The functionalization of atmospheric nitrogen (N2) to more value-added compounds, particularly those with nitrogen-carbon bonds, has been the area of longest standing interest in our laboratory. The project was initiated in 2001 motivated by a single concept – namely the synthesis of group 4 metallocene complexes with side-on dinitrogen ligands. Using a simple Lauher-Hoffmann molecular orbital rationale, we reasoned that these compounds, by virtue of four-electron N2 reduction, would impart “imido”-character into the metal-nitrogen bonds and open new pathways for the formation of new bonds to dinitrogen.
In 2004, we published the synthesis and initial reactivity of one the first realizations of our goal. The so-called “eight methyl” zirconium dinitrogen compound, [( h 5 -C5Me4)Zr]2( m 2 , h 2 , h 2 -N2), exhibits side-on N2 coordination and an elongated N-N bond of approximately 1.37 Å. Under mild conditions in solution, this compound undergoes rapid hydrogenation of the dinitrogen ligand to furnish the hydrido zirconocene hydrazide compound, [( h 5 -C5Me4)ZrH]2( m 2 , h 2 , h 2 -N2H2). This transformation can be viewed as the hydrogenation of coordinated N2 to coordinated hydrazine. Gentle heating to 85 ºC with continued hydrogenation resulted in liberation of ammonia.
Since this initial discovery, we have conducted both computational and experimental studies to establish both the mechanism and generality of this reaction. A host of zirconium and hafnium compounds have been discovered that promote the hydrogenation. More significantly, we have determined that the N2 hydrogenation proceeds through an ordered four-centered transition structure, reminiscent of the chemistry of group 4 imido compounds. Using indenyl-substituted metallocenes, we have also demonstrated that side-on coordination in the ground state is not a necessary condition for N2 hydrogenation.
Having discovered methods for N-H bond formation, including from terminal alkynes and intramolecular C-H processes, we have turned our attention to the more challenging problem of nitrogen-carbon bond forming reactions. What should be our carbon sources? Two attractive targets are carbon dioxide, CO2, and carbon monoxide, CO. The former was chosen because of its alleged overabundance in the atmosphere, the latter due to its isoelectronic relationship with N2. Carbon monoxide is also an attractive carbon source as this resource become particularly valuable in times when petroleum supplies are limited. Accordingly, we sought to discovery an “aza-variant” of CO homologation.
Our current efforts are primarily directed at so-called “ligand-induced” N2 bond cleavage reactions (Figure 2 - to be added). Addition of carbon monoxide to the ansa-hafnocene dinitrogen compound, [(Me2Si( h 5 -C5Me4)( h 5 -C5H3-3-tBu)Hf]2( m 2 , h 2 , h 2 -N2), with 1 atm of CO resulted in formation of an unprecedented oxamidide ligand, [N2C2O2]4-, arising from simultaneous N-N bond cleavage with formation of two N-C bonds and one C-C bond (Figure 2). Thus, the six electron cleavage of dinitrogen was accomplished by providing four electrons from the hafnocenes and the remaining electrons from the incoming ligand, CO, used to also form the new N-C bonds. Treatment of the oxamidide with proton sources yielded free oxamide, an important fertilizer.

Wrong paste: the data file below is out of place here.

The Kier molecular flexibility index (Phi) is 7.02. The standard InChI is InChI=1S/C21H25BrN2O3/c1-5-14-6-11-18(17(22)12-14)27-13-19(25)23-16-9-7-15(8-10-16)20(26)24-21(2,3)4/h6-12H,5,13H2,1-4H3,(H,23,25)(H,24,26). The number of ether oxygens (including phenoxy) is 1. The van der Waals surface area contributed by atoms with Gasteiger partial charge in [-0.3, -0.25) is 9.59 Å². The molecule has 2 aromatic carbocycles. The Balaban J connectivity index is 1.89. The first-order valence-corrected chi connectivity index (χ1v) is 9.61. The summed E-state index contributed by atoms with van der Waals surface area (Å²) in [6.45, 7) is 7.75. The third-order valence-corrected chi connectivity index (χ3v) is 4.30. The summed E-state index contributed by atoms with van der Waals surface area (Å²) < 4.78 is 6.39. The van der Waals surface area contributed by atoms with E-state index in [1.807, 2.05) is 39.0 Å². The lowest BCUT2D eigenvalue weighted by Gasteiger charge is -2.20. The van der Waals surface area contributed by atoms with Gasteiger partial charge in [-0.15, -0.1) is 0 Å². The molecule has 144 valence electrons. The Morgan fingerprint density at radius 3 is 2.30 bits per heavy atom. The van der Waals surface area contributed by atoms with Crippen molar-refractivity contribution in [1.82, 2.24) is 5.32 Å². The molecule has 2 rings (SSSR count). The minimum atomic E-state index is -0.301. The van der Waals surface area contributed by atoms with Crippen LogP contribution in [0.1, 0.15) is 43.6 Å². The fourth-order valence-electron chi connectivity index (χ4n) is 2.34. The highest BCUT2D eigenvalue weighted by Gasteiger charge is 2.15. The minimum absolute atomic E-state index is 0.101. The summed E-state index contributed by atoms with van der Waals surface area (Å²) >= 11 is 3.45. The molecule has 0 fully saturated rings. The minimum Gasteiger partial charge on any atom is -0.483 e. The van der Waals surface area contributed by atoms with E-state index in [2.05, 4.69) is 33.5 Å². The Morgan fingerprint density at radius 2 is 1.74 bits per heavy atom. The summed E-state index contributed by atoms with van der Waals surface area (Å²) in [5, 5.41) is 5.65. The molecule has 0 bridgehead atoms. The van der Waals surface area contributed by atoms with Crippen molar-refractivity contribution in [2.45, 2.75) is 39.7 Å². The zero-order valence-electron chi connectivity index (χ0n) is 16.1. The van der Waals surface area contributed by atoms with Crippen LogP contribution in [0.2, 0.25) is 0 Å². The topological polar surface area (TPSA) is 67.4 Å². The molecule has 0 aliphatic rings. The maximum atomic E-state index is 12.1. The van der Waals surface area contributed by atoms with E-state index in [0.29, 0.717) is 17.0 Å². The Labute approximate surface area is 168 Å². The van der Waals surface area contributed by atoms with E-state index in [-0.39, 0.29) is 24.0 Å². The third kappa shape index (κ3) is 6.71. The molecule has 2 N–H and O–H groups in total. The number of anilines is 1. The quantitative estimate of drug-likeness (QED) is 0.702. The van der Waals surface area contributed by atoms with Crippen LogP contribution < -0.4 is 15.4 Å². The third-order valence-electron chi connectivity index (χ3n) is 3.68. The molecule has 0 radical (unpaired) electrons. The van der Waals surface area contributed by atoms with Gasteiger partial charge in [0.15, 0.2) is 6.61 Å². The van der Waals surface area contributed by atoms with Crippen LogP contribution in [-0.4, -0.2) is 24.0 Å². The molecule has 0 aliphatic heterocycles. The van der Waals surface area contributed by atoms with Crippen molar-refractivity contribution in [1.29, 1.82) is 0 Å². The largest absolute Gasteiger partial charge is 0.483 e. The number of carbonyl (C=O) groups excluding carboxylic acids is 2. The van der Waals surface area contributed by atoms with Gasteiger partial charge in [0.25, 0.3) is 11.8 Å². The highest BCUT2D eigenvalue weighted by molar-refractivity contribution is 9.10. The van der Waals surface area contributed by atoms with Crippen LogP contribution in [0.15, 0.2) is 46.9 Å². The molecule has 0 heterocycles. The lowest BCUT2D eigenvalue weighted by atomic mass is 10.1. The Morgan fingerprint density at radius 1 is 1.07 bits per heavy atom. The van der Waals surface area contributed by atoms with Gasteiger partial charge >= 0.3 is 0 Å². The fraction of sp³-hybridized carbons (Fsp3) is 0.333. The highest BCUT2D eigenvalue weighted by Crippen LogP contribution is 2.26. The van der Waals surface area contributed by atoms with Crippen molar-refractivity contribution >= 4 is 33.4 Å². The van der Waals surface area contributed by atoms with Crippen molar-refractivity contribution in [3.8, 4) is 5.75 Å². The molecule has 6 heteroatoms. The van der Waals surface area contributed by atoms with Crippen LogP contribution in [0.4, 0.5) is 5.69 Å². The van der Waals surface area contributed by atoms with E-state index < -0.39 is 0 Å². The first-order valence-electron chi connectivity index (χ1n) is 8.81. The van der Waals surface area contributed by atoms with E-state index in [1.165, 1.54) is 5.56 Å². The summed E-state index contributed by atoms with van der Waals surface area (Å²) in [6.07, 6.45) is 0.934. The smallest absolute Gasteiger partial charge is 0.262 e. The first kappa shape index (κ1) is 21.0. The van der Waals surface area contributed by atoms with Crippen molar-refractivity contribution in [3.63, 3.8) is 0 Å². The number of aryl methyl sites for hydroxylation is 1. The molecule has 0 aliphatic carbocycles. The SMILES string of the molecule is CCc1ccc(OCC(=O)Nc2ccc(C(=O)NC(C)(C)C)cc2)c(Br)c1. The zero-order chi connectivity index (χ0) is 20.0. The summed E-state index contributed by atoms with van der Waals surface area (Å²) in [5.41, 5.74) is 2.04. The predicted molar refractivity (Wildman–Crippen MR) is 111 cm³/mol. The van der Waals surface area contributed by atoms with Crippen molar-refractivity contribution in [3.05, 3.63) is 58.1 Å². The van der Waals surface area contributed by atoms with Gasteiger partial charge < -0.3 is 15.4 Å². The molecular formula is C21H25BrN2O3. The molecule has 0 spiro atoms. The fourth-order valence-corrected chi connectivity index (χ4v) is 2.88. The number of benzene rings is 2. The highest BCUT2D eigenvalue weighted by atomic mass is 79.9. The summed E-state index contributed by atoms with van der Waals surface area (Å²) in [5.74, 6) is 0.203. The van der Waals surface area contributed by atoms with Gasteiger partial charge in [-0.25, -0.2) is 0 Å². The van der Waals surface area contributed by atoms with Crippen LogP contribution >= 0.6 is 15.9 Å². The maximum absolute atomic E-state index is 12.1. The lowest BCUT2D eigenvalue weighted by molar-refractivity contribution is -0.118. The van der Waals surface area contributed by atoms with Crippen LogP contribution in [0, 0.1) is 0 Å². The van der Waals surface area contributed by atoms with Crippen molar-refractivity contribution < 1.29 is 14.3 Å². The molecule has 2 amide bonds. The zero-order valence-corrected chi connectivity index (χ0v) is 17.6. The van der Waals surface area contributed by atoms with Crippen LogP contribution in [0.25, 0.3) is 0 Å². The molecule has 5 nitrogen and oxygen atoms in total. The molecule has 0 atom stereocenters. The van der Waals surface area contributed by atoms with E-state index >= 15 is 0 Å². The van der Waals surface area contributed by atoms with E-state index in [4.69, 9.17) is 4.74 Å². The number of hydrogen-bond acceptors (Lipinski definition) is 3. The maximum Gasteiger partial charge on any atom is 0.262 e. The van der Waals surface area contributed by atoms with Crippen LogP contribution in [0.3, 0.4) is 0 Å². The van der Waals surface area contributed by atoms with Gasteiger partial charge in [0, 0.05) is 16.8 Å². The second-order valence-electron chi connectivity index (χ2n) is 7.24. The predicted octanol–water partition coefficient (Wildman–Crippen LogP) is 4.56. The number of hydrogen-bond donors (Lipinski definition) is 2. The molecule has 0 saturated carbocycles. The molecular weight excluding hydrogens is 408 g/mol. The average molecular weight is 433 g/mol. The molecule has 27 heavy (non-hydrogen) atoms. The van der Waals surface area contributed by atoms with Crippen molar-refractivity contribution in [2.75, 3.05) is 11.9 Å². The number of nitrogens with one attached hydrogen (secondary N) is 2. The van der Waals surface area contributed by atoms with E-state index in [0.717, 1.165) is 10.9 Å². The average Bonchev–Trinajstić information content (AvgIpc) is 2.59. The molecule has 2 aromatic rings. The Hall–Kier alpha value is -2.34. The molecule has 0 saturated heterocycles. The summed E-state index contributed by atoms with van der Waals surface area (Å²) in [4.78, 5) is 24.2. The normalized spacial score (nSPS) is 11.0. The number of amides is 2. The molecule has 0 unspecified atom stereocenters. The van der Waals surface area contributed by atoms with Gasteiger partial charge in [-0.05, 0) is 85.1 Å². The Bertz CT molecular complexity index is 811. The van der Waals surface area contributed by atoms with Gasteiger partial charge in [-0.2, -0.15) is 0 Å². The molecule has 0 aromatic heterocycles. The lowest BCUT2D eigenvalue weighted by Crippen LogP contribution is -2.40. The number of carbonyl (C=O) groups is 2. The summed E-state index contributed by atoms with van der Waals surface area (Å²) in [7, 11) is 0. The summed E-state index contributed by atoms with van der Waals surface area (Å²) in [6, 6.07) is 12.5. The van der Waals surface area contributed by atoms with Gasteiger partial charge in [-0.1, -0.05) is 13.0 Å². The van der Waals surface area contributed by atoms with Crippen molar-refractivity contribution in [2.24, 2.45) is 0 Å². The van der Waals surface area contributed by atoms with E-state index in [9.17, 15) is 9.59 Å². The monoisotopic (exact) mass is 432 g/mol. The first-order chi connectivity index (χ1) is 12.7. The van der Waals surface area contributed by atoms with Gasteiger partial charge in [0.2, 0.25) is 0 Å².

With this discovery in hand, several questions motivate our continued efforts:
(1) What is the mechanism of this interesting transformation?
(2) What other organic molecules can be accessed from the oxamidide platform?
(3) What other ligands can be used to induce N2 cleavage and functionalization?
The pursuit of the answers to these queries are the subject of ongoing work in our laboratory. Mechanistic studies are combined with synthetic efforts to understand the observed reactivity. More long-term objectives are focused on extending these studies beyond the group 4 triad.
Chirik, P. J. “Dinitrogen functionalization with bis(cyclopentadienyl) complexes of zirconium and hafnium.” Dalton Trans. 2007, 16-26.
N-C Bond Forming Reactions:
Knobloch, D. J.; Lobkovsky, E.; Chirik, P. J. “Functionalization of hafnium oxamidide complexes prepared from CO-induced N2 cleavage.” J. Am. Chem. Soc. 2010, 132, 15340-15350.
Knobloch, D. J.; Lobkovsky, E.; Chirik, P. J. “Carbon monoxide-induced dinitrogen cleavage with group 4 metallocenes: Reaction scope and coupling to N-H bond formation and C-O deoxygenation.”J. Am. Chem. Soc. 2010, 132, 10553-10564.
Knobloch, D. J.; Lobkovsky, E.; Chirik, P. J. “Dinitrogen cleavage and functionalization by carbon monoxide promoted by a hafnium complex.” Nature Chemistry 2010, 2, 30-35.
Knobloch, D. J.; Benito-Garagorri, D.; Bernskoetter, W. H.; Keresztes, I.; Lobkovsky, E.; Toomey, H.; Chirik, P. J. “Addition of methyl triflate to a hafnocene dinitrogen complex: Stepwise N2 methylation and conversion to a hafnocene hydrazonato compound.” J. Am. Chem. Soc. 2009, 131, 14903-14912.
Knobloch, D. J.; Toomey, H. E.; Chirik, P. J. “Carboxylation of an ansa-zirconocene dinitrogen complex: Regiospecific hydrazine synthesis from N2 and CO2.” J. Am. Chem. Soc. 2008, 130, 4248-4249.
N-H Bond Forming Reactions:
Pun, D.; Bradley, C. A.; Lobkovsky, E.; Keresztes, I.; Chirik, P. J. “N2 hydrogenation from activated end-on bis(indenyl)zirconium dinitrogen complexes.” J. Am. Chem. Soc. 2008, 130, 14046-14047.
Bernskoetter, W. H.; Lobkovsky, E.; Chirik, P. J. “Kinetics and mechanism of N2 hydrogenation in bis(cyclopentadienyl)zirconium complexes and dinitrogen functionalization by 1,2-addition of a saturated C-H bond.” J. Am. Chem. Soc. 2005, 127, 14051-14061.
Pool, J. A.; Bernskoetter, W. H.; Chirik, P. J. “On the origin of dinitrogen hydrogenation promoted by [( h 5 -C5Me4H)2Zr]2( m 2 , h 2 , h 2 -N2).” J. Am. Chem. Soc. 2004, 126, 14326-14327.
Pool, J. A.; Lobkovsky, E.; Chirik, P. J. “Hydrogenation and cleavage of dinitrogen to ammonia with a well-defined zirconium complex.” Nature 2004, 427, 527-530.